- Nicole Torres
January 6th is the Feast of the Epiphany and the twelfth day of Christmas. It is when the Three Kings of the East arrived in Bethlehem and presented their gifts to the baby Jesus. For this reason, this is the most celebrated day for children and when they usually receive the bulk of their presents, which the Kings leave for them in their homes. The eve before, on 5th December, most towns hold processions with Gaspar, Melchor and Baltasar sitting atop their own float, greeting the town’s residents and throwing kilos of sweets to all the children.
In the province of Granada, in the small town in Sierra Nevada, the Three Kings actually ski into the village, while in coastal regions like Ibiza they arrive by boat. Many parents often bribe their children into being good around this time of the year, with the threat that the Kings will leave them a piece of coal (made out of sugar) instead of any presents. And the day won’t be complete without something good to eat either. It is tradition to eat a Roscón de Reyes on this day, which is a doughy sweet roll shaped into a ring, inside it there is a small baby Jesus) or toy is hidden. Whoever ends up with the trinket is considered blessed and gets to wear the paper crown that comes with the Roscón. There is also a bean inside and whoever gets that is joked about and in some houses has to pay the Roscón!
Traditional Christmas Pudding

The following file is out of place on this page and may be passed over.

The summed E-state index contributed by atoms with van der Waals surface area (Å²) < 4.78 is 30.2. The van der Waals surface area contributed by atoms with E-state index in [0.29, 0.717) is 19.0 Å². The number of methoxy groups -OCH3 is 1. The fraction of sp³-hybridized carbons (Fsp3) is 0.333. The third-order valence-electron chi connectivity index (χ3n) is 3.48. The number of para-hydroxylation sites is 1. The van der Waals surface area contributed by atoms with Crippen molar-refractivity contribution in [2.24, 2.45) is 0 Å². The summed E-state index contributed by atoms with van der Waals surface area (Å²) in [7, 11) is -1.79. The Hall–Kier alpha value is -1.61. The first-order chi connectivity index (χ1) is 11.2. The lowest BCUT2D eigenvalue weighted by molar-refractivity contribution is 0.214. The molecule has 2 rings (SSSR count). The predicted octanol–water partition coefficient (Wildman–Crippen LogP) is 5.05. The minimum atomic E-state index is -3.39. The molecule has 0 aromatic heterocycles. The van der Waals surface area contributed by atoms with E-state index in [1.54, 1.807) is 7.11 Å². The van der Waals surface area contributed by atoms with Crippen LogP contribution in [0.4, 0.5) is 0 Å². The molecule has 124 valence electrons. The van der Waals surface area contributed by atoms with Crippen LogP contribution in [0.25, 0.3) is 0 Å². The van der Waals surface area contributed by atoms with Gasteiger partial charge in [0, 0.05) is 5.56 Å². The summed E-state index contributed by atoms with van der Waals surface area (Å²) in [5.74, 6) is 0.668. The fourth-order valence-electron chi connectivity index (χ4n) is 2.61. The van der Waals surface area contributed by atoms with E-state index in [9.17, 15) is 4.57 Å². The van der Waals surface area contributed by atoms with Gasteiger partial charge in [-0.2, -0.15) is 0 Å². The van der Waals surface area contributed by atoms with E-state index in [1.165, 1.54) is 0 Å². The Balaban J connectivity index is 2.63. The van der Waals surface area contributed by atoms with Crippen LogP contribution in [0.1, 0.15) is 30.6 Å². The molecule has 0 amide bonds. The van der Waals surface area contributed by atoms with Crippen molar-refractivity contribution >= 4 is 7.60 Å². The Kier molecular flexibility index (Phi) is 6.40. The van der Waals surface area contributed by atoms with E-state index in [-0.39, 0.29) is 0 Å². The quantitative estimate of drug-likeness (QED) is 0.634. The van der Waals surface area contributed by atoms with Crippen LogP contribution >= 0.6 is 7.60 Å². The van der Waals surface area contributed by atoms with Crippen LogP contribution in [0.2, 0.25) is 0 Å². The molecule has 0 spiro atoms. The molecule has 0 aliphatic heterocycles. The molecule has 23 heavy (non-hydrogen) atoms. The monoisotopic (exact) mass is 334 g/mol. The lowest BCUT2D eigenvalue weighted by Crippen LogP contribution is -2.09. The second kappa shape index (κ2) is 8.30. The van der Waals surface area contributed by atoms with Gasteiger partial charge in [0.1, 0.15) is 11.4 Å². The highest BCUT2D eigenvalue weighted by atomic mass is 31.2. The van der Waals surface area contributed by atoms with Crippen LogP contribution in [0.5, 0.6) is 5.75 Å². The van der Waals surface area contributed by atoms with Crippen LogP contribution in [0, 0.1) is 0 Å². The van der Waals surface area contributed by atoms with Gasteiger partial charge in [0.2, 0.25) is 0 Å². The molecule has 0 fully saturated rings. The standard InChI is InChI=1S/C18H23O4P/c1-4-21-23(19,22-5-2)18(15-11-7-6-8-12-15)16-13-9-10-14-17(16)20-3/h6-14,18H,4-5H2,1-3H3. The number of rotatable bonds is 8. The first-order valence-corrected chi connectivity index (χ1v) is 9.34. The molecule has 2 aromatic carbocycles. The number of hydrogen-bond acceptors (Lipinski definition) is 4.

- Danny Ortega
You will need a 1.2 litre pudding bowl and this will feed 8/10 people
110 grams of shredded suet (Atora original works well!)
110 grams of white bread crumbs
1 teaspoon of ground mixed spice
A few good rasps of freshly grated nutmeg…
225 grams of soft brown sugar
500 grams of sultanas , currents and raisins (what ever you can get hold of!)
100 grams of whole candied peel
50 grams of chopped almonds (with or without skin!)
1 cooking apple – chopped with or without skin (Granny Smith is perfect!)
Zest of 1 large orange
Zest of one large lemon
A good glug of dark rum or brandy!
150 ml Guinness
2 large eggs
50 grams of self-raising flour (sifted)
You need to start one day before you plan to steam your pudding…
Take a large bowl (one that will fit all the above ingredients) and add the suet , breadcrumbs, all the spices and the brown sugar … Mix these thoroughly.
Then add the dried fruit and candied peel and the nuts … Followed by the grated orange and lemon zest’s.
If like myself you get right into the Christmas spirit and have a glass of something whilst making the pudding then remember to cross the ingredients off as you go along so that nothing gets left out!
Next get a smaller bowl and add the eggs and all the booze and whisk together.
Pour this mixture into the dry ingredients and give a good stir to incorporate…. Tradition says the whole family should have a mix and make a wish!
I normally wish that the pudding is going to turn out ok on Christmas Day!
The mixture should be fairly sloppy and should have a dropping consistency (drop from a spoon if held above the bowl)